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Borges, Dante, Ulysses

February 3, 2010 by · 6 comments

Peter Cowlam


Borges – always a free thinker – at no time espoused Christian theology, but did regard one of Christianity’s foremost theological poets as having authored ‘the apex’ of all literature – namely Dante Alighieri (1265–1321), whose Commedia continues to be studied, and is regularly translated, by other writers. Dante composed his Commedia in three parts – Inferno, Purgatorio, and Paradiso – in a verse form called terza rima (groups of three eleven-syllable lines whose rhyme scheme is aba bcb cdc etc.). The Inferno is a description of Hell, into whose successive circles various categories of sinners are consigned, and remain eternally. The Purgatorio deals with Christian Purgatory, which Dante conceives as a mountain of circular ledges, reserved for repentant sinners. Topping this mountain is the Earthly Paradise – the Paradiso – Dante’s vision of an aesthetically perfect world.

Dante casts himself as one of the characters of the Commedia, and selects as his guide through Hell and Purgatory Virgil, Roman poet of antiquity, and, significantly, pagan by a matter of only two or three generations (Virgil, 70–19 BC). Virgil’s Aeneid is the legendary account of the Trojan prince Aeneas, who after the fall of Troy laid the foundations of Roman power, whereas his Fourth Eclogue, in its celebration of the birth of a child to a Roman official, was believed in the Middle Ages to have been Messianic, a prediction of the coming of Christ.

Borges, in his essay on the Commedia, describes himself as a ‘hedonistic reader’, who never reads a book merely because it is ancient, but because of the aesthetic emotions it offers. ‘Aesthetics’ and ‘emotions’ for Borges belong to a very particular area of literary specialisms, and are not simply matters of imagery and musicality, of joy/sorrow, pain/pleasure, etc. Nowhere in Borges’s œuvre is it evident that the literary aesthetic is reductive to its corporal state, the body as the site of the senses and therefore prime in everything that is sensorily received or given. Similarly his sensibility, or his literary emotion, does not have much commerce in the quotidian exchanges of everyday human life.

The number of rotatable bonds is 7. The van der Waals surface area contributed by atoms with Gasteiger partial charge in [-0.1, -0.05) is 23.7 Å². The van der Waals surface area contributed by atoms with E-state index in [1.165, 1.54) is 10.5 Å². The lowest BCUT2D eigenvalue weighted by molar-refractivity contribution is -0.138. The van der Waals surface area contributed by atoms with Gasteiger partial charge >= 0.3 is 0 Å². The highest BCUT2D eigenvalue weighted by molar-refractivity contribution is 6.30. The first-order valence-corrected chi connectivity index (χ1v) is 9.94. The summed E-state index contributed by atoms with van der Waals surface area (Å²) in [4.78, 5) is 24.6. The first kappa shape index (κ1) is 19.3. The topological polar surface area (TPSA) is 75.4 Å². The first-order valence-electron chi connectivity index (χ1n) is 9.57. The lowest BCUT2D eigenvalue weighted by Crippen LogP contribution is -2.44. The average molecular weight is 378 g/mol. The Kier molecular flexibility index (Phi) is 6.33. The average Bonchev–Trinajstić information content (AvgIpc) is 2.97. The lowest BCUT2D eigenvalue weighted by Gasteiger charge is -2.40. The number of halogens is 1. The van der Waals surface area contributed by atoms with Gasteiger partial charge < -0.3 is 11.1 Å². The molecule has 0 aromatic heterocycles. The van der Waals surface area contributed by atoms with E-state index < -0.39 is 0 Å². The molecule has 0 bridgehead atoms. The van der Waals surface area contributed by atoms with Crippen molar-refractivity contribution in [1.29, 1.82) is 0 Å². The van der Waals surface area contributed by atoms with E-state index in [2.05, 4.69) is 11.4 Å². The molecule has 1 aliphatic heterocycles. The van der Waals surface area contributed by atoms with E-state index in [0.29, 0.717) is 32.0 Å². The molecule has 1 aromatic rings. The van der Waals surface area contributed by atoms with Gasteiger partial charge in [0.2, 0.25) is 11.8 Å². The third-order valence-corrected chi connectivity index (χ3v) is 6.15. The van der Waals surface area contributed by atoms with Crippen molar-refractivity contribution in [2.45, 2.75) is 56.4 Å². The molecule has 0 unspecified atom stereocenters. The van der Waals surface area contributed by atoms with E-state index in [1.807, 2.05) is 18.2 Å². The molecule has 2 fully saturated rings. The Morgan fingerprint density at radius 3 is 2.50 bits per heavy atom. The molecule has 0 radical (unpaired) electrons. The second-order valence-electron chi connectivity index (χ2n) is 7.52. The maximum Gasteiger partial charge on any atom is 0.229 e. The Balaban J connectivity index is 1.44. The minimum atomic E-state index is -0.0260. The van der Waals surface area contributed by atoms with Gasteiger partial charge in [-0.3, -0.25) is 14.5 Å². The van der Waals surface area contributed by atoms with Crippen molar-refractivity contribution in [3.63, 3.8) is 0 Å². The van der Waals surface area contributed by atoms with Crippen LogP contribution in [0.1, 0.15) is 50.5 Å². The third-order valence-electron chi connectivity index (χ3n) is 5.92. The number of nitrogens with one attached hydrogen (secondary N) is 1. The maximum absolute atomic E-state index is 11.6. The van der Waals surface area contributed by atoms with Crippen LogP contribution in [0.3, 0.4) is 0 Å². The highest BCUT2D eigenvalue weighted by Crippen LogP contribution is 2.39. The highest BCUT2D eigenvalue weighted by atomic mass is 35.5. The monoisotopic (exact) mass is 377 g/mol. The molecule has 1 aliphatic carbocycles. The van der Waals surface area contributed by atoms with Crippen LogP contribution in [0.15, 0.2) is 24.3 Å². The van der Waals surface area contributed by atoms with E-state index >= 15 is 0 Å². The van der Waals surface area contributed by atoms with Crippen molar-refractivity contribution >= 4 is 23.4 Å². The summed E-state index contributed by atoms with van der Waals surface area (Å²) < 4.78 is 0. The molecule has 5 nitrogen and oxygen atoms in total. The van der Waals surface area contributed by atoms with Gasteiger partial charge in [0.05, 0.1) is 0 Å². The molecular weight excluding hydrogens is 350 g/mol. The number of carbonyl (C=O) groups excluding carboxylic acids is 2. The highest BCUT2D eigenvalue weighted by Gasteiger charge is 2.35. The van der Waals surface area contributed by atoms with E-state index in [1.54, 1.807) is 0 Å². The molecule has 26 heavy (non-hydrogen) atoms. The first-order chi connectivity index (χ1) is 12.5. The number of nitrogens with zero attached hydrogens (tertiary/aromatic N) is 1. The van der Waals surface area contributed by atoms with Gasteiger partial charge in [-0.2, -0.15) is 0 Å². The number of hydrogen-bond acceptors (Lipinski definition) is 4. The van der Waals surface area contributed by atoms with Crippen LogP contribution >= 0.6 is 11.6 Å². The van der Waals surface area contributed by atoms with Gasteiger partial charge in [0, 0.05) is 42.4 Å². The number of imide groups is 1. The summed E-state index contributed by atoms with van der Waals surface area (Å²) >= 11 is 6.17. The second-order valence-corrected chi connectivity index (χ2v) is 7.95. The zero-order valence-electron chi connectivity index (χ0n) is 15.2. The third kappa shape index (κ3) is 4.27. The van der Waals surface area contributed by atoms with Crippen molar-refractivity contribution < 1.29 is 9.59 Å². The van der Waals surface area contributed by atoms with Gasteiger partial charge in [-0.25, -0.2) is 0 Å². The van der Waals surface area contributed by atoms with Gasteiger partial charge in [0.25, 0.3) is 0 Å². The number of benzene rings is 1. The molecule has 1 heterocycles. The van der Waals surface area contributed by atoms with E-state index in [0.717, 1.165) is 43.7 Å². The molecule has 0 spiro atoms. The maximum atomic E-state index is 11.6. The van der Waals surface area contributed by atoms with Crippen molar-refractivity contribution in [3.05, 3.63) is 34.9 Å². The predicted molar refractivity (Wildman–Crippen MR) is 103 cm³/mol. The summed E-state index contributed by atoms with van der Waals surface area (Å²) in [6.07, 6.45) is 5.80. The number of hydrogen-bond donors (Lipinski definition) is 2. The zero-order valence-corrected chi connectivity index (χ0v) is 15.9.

What he responds to, and may even be slightly bewildered by, is an intellectualised emotion, which frames the notion of beginning (or I should say capital B Beginning) as an infinite regress, and Completion as a geometrical progression, to whose nth term can always be added 1, plus an ellipsis. In this sense he can be a lover of Dante, but unlike Dante can’t be a committed Christian, in whose Beginning is God, creator of heaven and earth (Genesis, 1:1), and whose End is the Resurrection (‘…Jesus shewed himself to his disciples, after that he was risen from the dead’ – John, 21:14) – or at least whose temporal end is the Resurrection, without which mortal redemption is not possible (and neither is heaven’s populace).

Borges pinpoints the Commedia’s aesthetic emotion in the relationship between Dante and Virgil, which he describes as ‘filial’ (Dante the son of Virgil). Virgil, because he’s a pagan, cannot accompany his charge beyond Purgatory, in fact is a sad figure forever condemned to that nobile castello, which is ‘filled with the absence of God’. Dante by contrast will see God. Dante will know, and understand the universe. Further than this, Borges isolates Canto XXVI of the Inferno as the Commedia’s high point, perhaps precisely because, for several reasons, it is representative of metaphysical being devoid of Christian hope. This is the episode of Ulysses, in a re-rendering of Homer’s Odysseus, who has been, in the pagan world, a traditional emblem of the soul’s journey, without a guide (without God as guide), to its celestial destination. The Greek word nostos describes that journey as circular, starting from and returning home, and between those two points encountering all of life’s adventures.

According to Homer, Odysseus completes his journey, returning not only to the bosom of his family but to the throne of his kingdom. According to Dante, Ulysses is punished for daring to seek out the mountain of Purgatory, at whose summit is the forbidden knowledge of the universe, a complete and ultimate meaning that it is not granted to mere mortals to know. This leads Borges to speculate that Dante in some way sees himself as Ulysses, a poet who has dared through his work to impinge on the mysterious laws of God. It is tempting to suggest that Borges is also Dante’s Ulysses, a triform who lives on that shifting dune whose origin is indeterminate and whose end is one of perpetual transmogrification. This is a condition that is sometimes called infernal.

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